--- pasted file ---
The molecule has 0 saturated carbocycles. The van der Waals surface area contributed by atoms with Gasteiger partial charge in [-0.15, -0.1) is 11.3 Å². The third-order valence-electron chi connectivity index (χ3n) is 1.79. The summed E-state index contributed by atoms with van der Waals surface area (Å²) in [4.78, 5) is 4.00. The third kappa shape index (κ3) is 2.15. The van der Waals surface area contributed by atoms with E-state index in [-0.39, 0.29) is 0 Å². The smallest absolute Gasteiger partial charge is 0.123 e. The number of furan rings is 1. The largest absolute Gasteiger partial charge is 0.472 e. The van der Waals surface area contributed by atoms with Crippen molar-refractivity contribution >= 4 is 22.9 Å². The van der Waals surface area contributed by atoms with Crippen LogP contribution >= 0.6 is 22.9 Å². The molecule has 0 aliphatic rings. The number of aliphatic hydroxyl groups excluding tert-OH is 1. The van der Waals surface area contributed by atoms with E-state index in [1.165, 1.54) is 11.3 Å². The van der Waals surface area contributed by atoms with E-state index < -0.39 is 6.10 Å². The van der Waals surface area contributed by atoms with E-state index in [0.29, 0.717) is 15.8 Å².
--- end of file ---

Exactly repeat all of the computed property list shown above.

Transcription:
The molecule has 0 saturated carbocycles. The van der Waals surface area contributed by atoms with Gasteiger partial charge in [-0.15, -0.1) is 11.3 Å². The third-order valence-electron chi connectivity index (χ3n) is 1.79. The summed E-state index contributed by atoms with van der Waals surface area (Å²) in [4.78, 5) is 4.00. The third kappa shape index (κ3) is 2.15. The van der Waals surface area contributed by atoms with E-state index in [-0.39, 0.29) is 0 Å². The smallest absolute Gasteiger partial charge is 0.123 e. The number of furan rings is 1. The largest absolute Gasteiger partial charge is 0.472 e. The van der Waals surface area contributed by atoms with Crippen molar-refractivity contribution >= 4 is 22.9 Å². The van der Waals surface area contributed by atoms with Crippen LogP contribution >= 0.6 is 22.9 Å². The molecule has 0 aliphatic rings. The number of aliphatic hydroxyl groups excluding tert-OH is 1. The van der Waals surface area contributed by atoms with E-state index in [1.165, 1.54) is 11.3 Å². The van der Waals surface area contributed by atoms with E-state index < -0.39 is 6.10 Å². The van der Waals surface area contributed by atoms with E-state index in [0.29, 0.717) is 15.8 Å².